Using your customer’s habits to your advantage
Neale Martin has a great book out– Habit: The 95% of Behavior Marketer’s Ignore. It’s enlightening, and his research is well documented. The basic premise is that our conscious mind can only think of one thing at a time, so it hands off as much responsibility to our subconscious mind as possible. The subconscious mind then makes decisions based on cues from the environment and what was successful in the past.
As you might expect, most regular purchase decisions get delegated to the subconscious mind. Seriously, who evaluates their toilet paper purchases each time they stock up?
One particular passage in Habit really caught my attention. Martin discovers a truth explored by Steve Yastrow in his book We:The Ideal Customer Relationship: your existing customer relationships contain vast growth potential for your company. It’s all about latent profit.
“The power of advertising to maintain and strengthen the habits of existing customers is far greater than its ability to persuade noncustomers to try a product. Seeing an advertisement in a magazine or on a billboard for your brand reinforces your choice. Similarly, seeing a product you already own used in new ways can create an immediate trial opportunity. Marketers often neglect reinforcing behavior because they are pressured to acquire new customers, often at the expense of their existing, and profitable, current customers (Neale Martin, Habit, p.118).”
As we all know, buying new customers is expensive. It involves getting someone to notice your product, realize what it could do for him, trust you enough to try it, then find a channel for purchasing it. And that’s if everything goes according to plan.
But influencing a customer that already trusts and relies on you to buy more or buy other products from you isn’t expensive. Most of the work is already done for you because of your relationship with the customer.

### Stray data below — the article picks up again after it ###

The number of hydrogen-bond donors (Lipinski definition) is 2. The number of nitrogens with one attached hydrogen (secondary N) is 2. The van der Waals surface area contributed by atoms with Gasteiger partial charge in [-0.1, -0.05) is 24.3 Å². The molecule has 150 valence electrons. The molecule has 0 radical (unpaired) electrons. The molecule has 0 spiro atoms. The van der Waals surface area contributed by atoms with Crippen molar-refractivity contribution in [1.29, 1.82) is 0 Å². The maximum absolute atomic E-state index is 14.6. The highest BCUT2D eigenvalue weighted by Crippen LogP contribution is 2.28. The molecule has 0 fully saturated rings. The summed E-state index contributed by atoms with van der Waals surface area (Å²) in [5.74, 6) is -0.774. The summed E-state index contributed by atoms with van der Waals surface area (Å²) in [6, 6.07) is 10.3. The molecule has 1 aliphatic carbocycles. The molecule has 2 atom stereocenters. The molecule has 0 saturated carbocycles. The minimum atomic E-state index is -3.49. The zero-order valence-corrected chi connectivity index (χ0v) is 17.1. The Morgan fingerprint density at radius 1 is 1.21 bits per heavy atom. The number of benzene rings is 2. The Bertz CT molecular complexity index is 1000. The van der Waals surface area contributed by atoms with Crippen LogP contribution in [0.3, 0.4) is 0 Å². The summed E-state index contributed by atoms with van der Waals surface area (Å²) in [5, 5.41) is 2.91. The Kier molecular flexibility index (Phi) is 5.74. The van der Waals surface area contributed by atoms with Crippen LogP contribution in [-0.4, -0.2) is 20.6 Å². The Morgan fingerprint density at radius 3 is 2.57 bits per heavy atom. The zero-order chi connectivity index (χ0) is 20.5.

Here’s an example. A client sent out a blanket mailing to households within a three-mile radius of their location offering a special discount to new customers only. They stuck to the standard marketing tenet of discounting to attract new customers, but they risked alienating existing customers. (Customer surveys later proved this point as current customers complained their neighbor, relative or friend got a better deal on services.)
There are several lessons to be learned from this incident.
- First, if you are going to show an advertisement to the general population, you had better give an offer anyone can use.
- Promotions don’t occur in a vacuum. People talk and like to compare deals.
- Finally, it is more valuable to reinforce the behavior of a current customer by rewarding him and encouraging him to try a new product than to hope you receive a one-off visit purchase from a stranger.
The moral of the story (and point of the article) is to value your customers and realize how much latent profit exists in your current customer base.
We often call current customers, “existing customers.” That means potential customers don’t even exist yet! It takes much effort to call potential customers into existence, but relatively little effort to improve your relationship with your customers. A customer who is loyal to your company will buy more products more often and will rave about you to their friends.
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